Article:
The term “graphic novel” remains controversial: it’s used to refer to any comic book longer than the traditional newsstand format, but mammoth publishers like Marvel Comics employ the designation to market their titles. Most noticeably, graphic novels have pushed their way onto the shelves of public libraries, as librarians struggle to keep recovering Harry Potter fans literate. Alternative comics creators, such as the influential Harvey Pekar and the Hernandez brothers, have long advocated the literary legitimacy of graphic novels, but only now is the public beginning to listen.

Like the current conundrum of “indie” music, the term “independent comics” is problematic. It really just refers to any sequential art album not associated with the dominant superhero publishers; most successful graphic novels are published by established companies, rather than distributed guerilla-style like zines. In the U.S., Fantagraphics Press has published non-genre graphic novels like Ghost World since the 1970s.

Down the rapid

Montreal-based Drawn & Quarterly has also amassed a number of awards with its eclectic catalogue. The company’s store, located in the Mile End, is a veritable showcase of the most respected graphic novels. One work garnering a considerable amount of mainstream attention is White Rapids, a true story set in Quebec, written and illustrated by Trois-Rivieres born artist Pascal Blanchet. Blanchet's previous effort, La Fugue, captured the 2005 Bédélys award for best Quebec graphic album.

At first glance, Blanchet's debut English-language translation isn't particularly literary. “Graphic” is more dominant than “novel,” and Blanchet is clearly more of an illustrator than an author. Except for a few expository passages, words are scant and generally unnecessary. The summary on the back cover gives readers the whole story before they even set eyes on the first page, which depicts an ominous portrait of a Montreal skyscraper cloaked in Art Deco shadows. Structurally, White Rapids has more in common with children’s picture books than great literature; if read like a usual comic book, it could be digested in minutes. However, Blanchet’s emphasis on graphics rather than text does not undermine his storytelling abilities.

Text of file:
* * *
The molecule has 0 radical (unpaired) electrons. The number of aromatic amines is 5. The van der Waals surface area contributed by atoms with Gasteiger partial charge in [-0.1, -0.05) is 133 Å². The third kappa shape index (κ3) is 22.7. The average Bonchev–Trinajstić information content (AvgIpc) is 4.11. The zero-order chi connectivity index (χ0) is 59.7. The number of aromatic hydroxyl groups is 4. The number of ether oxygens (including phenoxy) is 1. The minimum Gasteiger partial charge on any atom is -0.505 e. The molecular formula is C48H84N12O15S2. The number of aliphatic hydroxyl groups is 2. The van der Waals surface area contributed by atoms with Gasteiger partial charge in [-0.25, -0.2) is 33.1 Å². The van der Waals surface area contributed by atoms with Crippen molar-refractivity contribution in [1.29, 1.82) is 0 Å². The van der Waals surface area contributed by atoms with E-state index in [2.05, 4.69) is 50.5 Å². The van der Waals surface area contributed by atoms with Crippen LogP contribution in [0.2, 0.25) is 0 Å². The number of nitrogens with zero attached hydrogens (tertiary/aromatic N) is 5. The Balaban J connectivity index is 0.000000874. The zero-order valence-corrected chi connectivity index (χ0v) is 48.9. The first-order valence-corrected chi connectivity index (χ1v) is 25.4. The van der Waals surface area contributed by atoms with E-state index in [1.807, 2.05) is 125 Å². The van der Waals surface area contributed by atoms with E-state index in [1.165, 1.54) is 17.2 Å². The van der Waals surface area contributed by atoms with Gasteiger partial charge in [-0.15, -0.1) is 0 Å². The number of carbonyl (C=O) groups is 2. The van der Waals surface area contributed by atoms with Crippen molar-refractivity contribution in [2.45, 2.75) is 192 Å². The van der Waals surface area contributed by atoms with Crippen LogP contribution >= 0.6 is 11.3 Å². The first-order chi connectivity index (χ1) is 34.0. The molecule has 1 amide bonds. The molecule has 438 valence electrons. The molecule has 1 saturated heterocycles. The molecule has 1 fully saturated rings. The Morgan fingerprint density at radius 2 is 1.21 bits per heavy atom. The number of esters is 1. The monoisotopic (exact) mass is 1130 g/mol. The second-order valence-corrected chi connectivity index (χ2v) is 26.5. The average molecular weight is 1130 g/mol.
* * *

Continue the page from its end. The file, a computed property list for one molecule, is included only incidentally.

Rapide blanc, as it was marketed in French, presents the historically relevant tale of the eponymous town erected in Northern Quebec in the 1930s. As detailed in a shadowy opening segment, the Shawinigan Water & Power Company decides to establish a power plant on the desolate shore of the Saint Maurice River. Workers and their families are lured to the isolated plant by modern amenities, and the town of White Rapids is born. The work’s second segment showcases the middle-class suburban lifestyles enjoyed by the jolly, mixed-tongue residents of White Rapids. The most striking sequence of the book depicts the relationship between the White Rapids residents and the surrounding wilderness. Hunting and fishing on the vast lands owned by Shawinigan prove tranquil pastimes for employees. This idyllic lifestyle, a regular American dream surrounded by the vast Canadian landscape, comes to a sudden halt in 1963 when Shawinigan is enveloped in Hydro-Quebec’s nationalization project.

In an interview with the comic book news site Newsarama, Blanchet claims that he doesn’t really like comics, and is influenced more by swing music from the 1930s and 1940s. The work reflects his tastes. In fact, Blanchet lists a number of songs in the final pages which are meant to accompany the story. At no point is the narrative partitioned into the horizontal panels of traditional comics, nor are word balloons employed. Text either sits alongside the illustrations, like in a picture book, or interacts with them, forming a sort of visual poetry that survives translation. Blanchet is evidently more at ease as an illustrator than cartoonist.